Special Coverage

NADA Convention & Exposition

LAS VEGAS – American Honda Motor Co. Inc. is in no rush to join the battle shaping up in the multipurpose vehicle/people mover market in the U.S., Richard Colliver, executive vice-president-automobile sales, suggests.

After delivering the keynote address here at the 2007 National Automobile Dealers Assn convention, Colliver tells Ward’s Honda has no plans to import the Stream MVP from Japan.

This despite efforts by Kia Motors America Inc. and Mazda North America Operations to stake out new territory with the Rondo and Mazda5, respectively.

“It’s a nice car,” Colliver says of the Stream. “But we’re looking at some other advanced products that we’ll bring in.” This will occur in the “next couple of years,” he adds, without offering detail.

Colliver is similarly guarded about plans for the HR-V cross/utility vehicle, which is smaller than Honda’s CR-V, and a new Acura TSX coupe.

Does he fear the HR-V is too small? The “HR-V is a little smaller,” he says. “We thought the CR-V was too small when we first saw it – we’re going to sell 190,000 of them this year.”

The TSX coupe, he adds, has “been discussed.”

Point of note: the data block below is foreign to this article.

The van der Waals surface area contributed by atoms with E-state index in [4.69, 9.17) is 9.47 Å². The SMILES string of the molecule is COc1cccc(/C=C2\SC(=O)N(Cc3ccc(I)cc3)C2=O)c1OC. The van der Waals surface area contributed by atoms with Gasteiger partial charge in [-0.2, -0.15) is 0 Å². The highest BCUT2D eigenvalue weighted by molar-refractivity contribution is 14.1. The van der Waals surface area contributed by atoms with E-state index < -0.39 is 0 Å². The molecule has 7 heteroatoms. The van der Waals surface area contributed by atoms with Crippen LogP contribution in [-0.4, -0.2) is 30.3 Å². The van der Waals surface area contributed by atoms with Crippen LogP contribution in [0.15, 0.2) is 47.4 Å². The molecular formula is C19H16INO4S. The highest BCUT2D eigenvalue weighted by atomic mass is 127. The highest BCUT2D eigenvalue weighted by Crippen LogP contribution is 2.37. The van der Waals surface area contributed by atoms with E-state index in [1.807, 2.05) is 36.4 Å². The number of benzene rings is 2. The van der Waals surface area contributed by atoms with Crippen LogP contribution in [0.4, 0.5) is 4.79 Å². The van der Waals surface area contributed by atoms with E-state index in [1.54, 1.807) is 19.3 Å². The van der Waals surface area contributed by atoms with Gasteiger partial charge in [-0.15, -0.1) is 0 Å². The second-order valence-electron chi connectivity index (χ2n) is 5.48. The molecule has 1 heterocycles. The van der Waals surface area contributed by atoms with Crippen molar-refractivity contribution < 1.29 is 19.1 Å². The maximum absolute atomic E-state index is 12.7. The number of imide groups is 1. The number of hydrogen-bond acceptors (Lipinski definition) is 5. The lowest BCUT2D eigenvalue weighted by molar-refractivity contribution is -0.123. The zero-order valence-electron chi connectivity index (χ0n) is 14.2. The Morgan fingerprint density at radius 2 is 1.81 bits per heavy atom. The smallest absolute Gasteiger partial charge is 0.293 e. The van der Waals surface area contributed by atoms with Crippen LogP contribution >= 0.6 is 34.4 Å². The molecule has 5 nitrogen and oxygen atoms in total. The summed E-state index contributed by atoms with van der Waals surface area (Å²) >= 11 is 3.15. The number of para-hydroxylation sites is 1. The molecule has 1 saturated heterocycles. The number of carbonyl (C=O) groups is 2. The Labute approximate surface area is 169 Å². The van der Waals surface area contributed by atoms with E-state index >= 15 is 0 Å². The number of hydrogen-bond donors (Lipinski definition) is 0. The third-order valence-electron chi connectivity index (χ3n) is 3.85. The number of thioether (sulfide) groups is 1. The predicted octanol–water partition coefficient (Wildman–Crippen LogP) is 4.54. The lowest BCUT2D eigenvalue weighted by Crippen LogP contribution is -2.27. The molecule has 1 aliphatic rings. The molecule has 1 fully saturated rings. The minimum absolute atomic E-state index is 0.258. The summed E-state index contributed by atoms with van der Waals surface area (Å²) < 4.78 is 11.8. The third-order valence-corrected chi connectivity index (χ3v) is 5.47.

Colliver is less evasive, but not by much, about the prospect of building a Honda product with a V-8 engine. “I think it’s probably time,” he says. “I’d like to have a V-8. There are discussions about it.”

Again, however, he is mum on timing.

“The technology’s there,” Colliver adds, noting the next-generation Acura NSX will feature a V-10. “You’ve got to take all your resources and put things in priority: What do you develop and what’s more important?

“Because if you go into a V-8, you’ve got to change our whole chassis, from front- to rear-drive, and it involves changing our manufacturing process.”

While Honda boasts what is arguably the most flexible assembly process in the world, Colliver remains modest. Converting plants for V-8 production is “a major commitment,” he warns.

Meanwhile, he tells dealers here there is growing consumer interest in new technology. And this technology must “enhance the driving experience,” he tells Ward’s.

“If it’s performance or suspension and handling, something like Super-Handling All-Wheel Drive (SH-AWD); the sound system; advanced navigation system; you want the car to be more comfortable for that individual,” Colliver says. “Our research shows (car buyers) are asking for more and more.”

Safety features also have “come way up the list on consideration by consumers,” he adds. Prospective buyers are interested in side airbags and “even pedestrian safety,” he says, referring to features such as the energy-absorbing hood on the Acura MDX midsize CUV.

Colliver also uses his address to remind dealers and auto makers they are “partners,” who need each other to prosper.

“Too often we’re distracted by tactics, instead of focused on values,” he says.

“We square off like opponents when we should join hands. A partnership is defined as two or more people in the same business sharing its profits and risks. But in this industry, we share more than just profit and risk, don’t we? We share the single-most important element of our business: the customer.”